Archive for I Walked With a Zombie

Life and Lim

Posted in FILM, literature with tags , , , , , , on May 3, 2011 by dcairns

More noir limericks at Limerwrecks — one with a Cornell Woolrich theme, the other venturing into Val Lewton terrain. Because obviously, what Val Lewton needs is a good limerick.

Through Edinburgh streets rides a cabbie

His appearance sepulchral and shabby

But if you’d be his fare

You’d better beware

Lest you wind up a corpse on a slab, eh?

STOP PRESS: here’s more identical twin action.

Intertitle of the Week: Waxy Residue

Posted in FILM with tags , , , , , , on January 18, 2009 by dcairns


From Maurice Tourneur’s FIGURES DE CIRE (WAX FIGURES), in which a posh gent foolishly accepts a bet to spend the night in the scariest place on earth —  a wax museum — and loses his marbles in the process. Pierre de Lionne plays the leading role in his best strolling tragedian manner: he’s a devotee of the steps-back-in-amazement school of theatrical melodrama. Never knowingly underplayed. Despite his excess of enthusiasm, the film is pretty intelligent and imaginative.

Tourneur was at one point rated as one of the four or five best directors in the world — since that heyday his star has been eclipsed by that of his son, but a productive study might be made of the two Tourneurs, who have plenty in common. Maurice started in France, moved to Hollywood and then returned to the continent — to Continental Films, in fact, where he found himself making films for a German company during WWII while son Jacques, on the other side of the Atlantic had moved from assisting his dad, through second unit work, to directing brilliant B-thrillers like I WALKED WITH A ZOMBIE and on to propaganda war movies like the pro-Soviet DAYS OF GLORY. So father and son were apparently on opposite sides — but Tourneur Snr was no fascist, and doubtless saw his work at Continental as providing work for actors and technicians and keeping the french film industry alive. In Bertrand Tavernier’s movie LAISSEZ-PASSER (cruelly underrated in the UK), Philippe Morier-Genoud plays Tourneur, urging his cinematographer to give him plenty of shadows. It’s a simple but reasonable way of emphasising the bond between father and son, both of whom loved their shadowplay. The plot of WAX FIGURES actually hinges on a silhouette — when the protag spots a menacing shadow, insane with fear, he stabs at it with his knife, inadvertently slaying his friend whom he made the bet with. The public and the authorities find him, hopelessly deranged, in the morning.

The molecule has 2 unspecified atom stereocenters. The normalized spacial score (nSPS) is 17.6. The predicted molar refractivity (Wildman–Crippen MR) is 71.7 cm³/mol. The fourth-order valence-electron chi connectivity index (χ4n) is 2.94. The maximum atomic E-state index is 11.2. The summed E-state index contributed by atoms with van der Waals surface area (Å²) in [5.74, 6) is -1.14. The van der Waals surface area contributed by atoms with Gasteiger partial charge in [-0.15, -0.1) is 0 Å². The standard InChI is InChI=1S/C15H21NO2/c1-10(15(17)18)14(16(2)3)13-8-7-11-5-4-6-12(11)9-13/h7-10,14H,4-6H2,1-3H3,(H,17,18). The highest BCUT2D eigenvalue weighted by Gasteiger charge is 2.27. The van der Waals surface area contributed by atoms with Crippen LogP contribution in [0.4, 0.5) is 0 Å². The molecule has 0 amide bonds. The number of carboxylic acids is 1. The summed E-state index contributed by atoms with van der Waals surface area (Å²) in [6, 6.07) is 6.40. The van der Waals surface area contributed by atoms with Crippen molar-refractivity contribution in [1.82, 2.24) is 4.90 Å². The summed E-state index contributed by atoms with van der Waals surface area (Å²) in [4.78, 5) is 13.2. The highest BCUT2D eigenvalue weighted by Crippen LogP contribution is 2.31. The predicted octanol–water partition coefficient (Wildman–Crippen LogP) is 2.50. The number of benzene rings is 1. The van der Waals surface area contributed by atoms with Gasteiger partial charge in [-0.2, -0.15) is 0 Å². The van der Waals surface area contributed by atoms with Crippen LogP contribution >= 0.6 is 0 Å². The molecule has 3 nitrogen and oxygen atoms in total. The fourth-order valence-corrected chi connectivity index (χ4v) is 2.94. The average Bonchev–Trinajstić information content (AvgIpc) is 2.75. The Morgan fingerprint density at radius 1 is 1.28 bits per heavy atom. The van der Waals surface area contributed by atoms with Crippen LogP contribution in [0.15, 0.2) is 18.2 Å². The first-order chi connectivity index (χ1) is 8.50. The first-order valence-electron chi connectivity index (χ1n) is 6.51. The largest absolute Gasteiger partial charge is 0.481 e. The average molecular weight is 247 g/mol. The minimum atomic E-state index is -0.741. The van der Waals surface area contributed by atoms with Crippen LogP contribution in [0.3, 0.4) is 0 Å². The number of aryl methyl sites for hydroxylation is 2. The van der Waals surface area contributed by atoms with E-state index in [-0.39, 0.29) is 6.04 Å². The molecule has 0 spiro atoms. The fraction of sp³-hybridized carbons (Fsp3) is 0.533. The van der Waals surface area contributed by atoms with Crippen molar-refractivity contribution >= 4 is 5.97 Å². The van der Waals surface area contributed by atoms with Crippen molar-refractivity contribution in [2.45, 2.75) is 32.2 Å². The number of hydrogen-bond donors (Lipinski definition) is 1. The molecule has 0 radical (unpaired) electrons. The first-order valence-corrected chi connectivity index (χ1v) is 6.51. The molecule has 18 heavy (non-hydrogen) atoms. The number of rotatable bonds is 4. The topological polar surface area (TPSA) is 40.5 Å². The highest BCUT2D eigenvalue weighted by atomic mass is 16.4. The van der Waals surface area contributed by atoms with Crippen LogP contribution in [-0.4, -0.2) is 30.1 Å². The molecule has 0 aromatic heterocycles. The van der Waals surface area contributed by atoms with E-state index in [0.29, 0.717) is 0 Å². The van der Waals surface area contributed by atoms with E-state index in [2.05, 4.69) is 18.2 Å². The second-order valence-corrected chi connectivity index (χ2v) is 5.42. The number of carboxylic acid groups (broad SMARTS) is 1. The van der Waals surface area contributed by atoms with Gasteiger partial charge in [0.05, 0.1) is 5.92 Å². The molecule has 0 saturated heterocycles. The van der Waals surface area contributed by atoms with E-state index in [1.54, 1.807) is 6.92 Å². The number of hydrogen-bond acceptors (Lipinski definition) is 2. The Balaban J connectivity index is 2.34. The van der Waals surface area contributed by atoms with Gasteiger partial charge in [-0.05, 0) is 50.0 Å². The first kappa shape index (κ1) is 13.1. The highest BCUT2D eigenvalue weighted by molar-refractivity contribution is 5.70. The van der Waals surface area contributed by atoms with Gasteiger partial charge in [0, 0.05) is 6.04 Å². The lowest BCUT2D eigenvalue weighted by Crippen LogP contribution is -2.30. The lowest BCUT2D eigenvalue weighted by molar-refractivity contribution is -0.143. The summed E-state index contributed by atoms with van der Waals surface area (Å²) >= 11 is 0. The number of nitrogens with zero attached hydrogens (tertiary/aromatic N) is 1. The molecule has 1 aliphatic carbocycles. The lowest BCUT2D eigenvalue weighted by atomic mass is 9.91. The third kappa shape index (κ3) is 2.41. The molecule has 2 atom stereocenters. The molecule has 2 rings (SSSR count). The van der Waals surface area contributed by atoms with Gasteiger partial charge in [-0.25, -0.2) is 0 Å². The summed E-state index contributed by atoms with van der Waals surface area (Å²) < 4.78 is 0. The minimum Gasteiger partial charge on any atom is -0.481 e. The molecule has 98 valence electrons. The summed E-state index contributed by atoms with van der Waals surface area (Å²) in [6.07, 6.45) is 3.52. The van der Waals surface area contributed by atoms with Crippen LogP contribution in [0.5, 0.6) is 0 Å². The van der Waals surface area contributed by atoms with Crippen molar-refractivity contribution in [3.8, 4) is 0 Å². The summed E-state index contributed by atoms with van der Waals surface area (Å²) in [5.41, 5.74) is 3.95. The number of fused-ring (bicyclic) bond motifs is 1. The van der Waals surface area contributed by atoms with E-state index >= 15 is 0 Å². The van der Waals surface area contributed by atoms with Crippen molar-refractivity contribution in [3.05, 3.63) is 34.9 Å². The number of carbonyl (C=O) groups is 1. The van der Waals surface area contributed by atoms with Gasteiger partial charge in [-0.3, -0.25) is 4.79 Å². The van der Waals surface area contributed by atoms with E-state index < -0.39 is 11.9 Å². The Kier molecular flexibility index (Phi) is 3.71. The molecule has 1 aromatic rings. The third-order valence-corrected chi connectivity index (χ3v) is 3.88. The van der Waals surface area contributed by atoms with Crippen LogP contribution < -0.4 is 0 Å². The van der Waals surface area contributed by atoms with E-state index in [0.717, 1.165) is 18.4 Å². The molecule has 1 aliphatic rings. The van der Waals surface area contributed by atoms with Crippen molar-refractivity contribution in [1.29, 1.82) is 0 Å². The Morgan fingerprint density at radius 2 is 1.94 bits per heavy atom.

There’s a moral here somewhere.

I’ve been fascinated by the ending of Jacques Tourneur’s BERLIN EXPRESS ever since I saw it. A longshot of a bombed-out Berlin street, the heroes walking off away from camera — and a gratuitous one-legged man hobbles by on crutches. Maurice Tourneur had to have a leg amputated towards the end of his life — apparently in 1949, one year AFTER Jacques made this film. Which is just weird.

Tourneur père’s ALIAS JIMMY VALENTINE is extremely suave and sophisticated, as are many of his films from the 19teens, or so I’m led to believe. There’s certainly some nice stuff in FIGURES DE CIRE, including a slow tilt down, casually revealing a waxen effigy in a glass coffin just outside of a frame we’ve been comfortably observing for a minute or so — quite unsettling! Alas, the film suffers from the fact that it’s being invaded by abstract beings from planet Decasia —

The alien blotches seem to have made off with whole sections of footage, while obscuring others with their frantically gyrating amoebic forms. They are Time’s revenge upon the mortality-defying medium of cinema.


Raymond Burr IS “Barney Chavez”…

Posted in FILM with tags , , , , , , , , , , , , , , , , , , , , , , , on December 9, 2008 by dcairns



Barney is “an animal”, according to those who know and love him, so who better to play him than the Mighty Burr, previously winner of a Shadowplay Award  for services to eating?

My problem with this film is… where is it set? Africa, presumably, since a gorilla features so prominently in the title and the film itself (Hugo Barney is transformed into a man in an ape suit by malicious witch-doctoring). What then, to make of Lon Chaney’s appearance as a “native policeman”? Chaney (seen below right attempting to cram a table up his arse) boldly plays this native without recourse to Al Jolson war-paint.